Considering Freelancing?

You’ve probably heard your freelancer acquaintances boasting about lives of luxury, plenty of time off, the freedom to work when inspiration strikes and not before, on control-freak bosses and dream projects of their choosing. Then again, other freelancers may have told you about working all night to meet deadlines, stressing between projects, missing regular social contact, and chasing clients who resist paying their bills.

The experience of freelancing, for most people, lies somewhere between these scenarios. You’ll enjoy the chance to chill out in front of the TV during the day if you feel the need, yet you may have the occasional scare when you realize you don’t know you’ll afford to eat next week. You will love the excitement of creating your own destiny; at the same time, there’ll be moments when you wish someone else could make the right decisions for you!

So, before you decide to trade in your day job, you need to be aware of the advantages and disadvantages of the solo worker life, as well as understand the all-important range of skills and attributes of the successful freelancer.

Let’s start by discussing the nature of freelancing, why you should consider such an option, its advantages and disadvantages, and the four main skills you need to became a successful freelancer.

Then, we’ll look at some specific personality traits of successful freelancers, do some research, consider your particular situation, and end this chapter by making the acquaintance of some fledgling freelancers by way of a case study.

What Is Freelancing?

The term Freelancer was first seen in Sir Walter Scott’s Ivanhoe in the late 1700s, from the words’ ‘free” and ‘lance.”  Scott used it to refer to a medieval mercenary-a sort of roving soldier in the middle ages, who didn’t particularly care for morals, ethics, or even whom he fought. It’s probably not the ideal approach to a career nowadays, and this book hasn’t been written for those types, although it’s possible we all appreciate having some skill in jousting and swordplay up our sleeves when those projects go wrong.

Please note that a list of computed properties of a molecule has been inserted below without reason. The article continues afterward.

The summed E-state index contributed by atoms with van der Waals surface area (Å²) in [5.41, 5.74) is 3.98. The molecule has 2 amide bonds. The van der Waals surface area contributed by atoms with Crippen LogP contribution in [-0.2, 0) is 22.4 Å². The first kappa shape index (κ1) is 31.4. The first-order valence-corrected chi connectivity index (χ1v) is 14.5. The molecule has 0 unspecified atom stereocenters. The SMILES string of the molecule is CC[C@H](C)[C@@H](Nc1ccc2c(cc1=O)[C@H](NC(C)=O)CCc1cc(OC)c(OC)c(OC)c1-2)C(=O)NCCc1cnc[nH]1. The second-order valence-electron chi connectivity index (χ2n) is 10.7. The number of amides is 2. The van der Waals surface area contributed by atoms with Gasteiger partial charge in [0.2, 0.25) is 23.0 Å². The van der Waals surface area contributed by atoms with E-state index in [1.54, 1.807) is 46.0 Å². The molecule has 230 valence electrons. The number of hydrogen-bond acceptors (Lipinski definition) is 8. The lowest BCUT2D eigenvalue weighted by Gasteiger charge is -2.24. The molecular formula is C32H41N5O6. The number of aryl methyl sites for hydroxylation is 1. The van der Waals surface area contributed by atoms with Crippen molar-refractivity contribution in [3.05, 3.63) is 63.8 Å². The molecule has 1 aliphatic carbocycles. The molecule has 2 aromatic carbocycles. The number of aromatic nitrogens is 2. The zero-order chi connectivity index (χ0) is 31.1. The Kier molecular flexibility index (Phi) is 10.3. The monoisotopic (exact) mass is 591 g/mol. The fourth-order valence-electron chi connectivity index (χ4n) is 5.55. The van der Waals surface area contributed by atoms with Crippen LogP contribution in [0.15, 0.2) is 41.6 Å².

Nowadays,  a freelancer is defined as someone who sells his or her services to employers or clients without a long-term contract.

Considering Freelancing?

Freelancers often deal directly with their clients, or possibly work as a contractor to a number of larger businesses, which then on-sell the freelancer’s services to their own client base. In the main, working as a freelancer implies that you don’t have staff working for you, and that you frequently work for more than one client.

It’s fair to say that nowadays there are more freelancers working in diverse fields than ever before, and much of this explosion is directly related to the rise of the Web. The Internet has been responsible for a huge jump in the numbers of freelancers operating around the globe. The ease of electronic communication, ability to develop virtual teams among other freelancers online, and broad acceptance of freelancing has meant that over the past decade or so it has become a highly popular career choice for millions of people.

The most common industries in which freelancers dwell in abundance, apart from the Web, are knowledge-based professions such as copywriting photography, business consulting, information technology, journalism, marketing, and graphic design. Many of these offline professionals have a role in our online sphere as suppliers or consultants, and many of the principles discussed in this book would apply to their world as well.

However, this book will discuss principles of successful freelancing as the relate specifically to the Web; if you are a web designer or web developer considering going it alone, this is for you.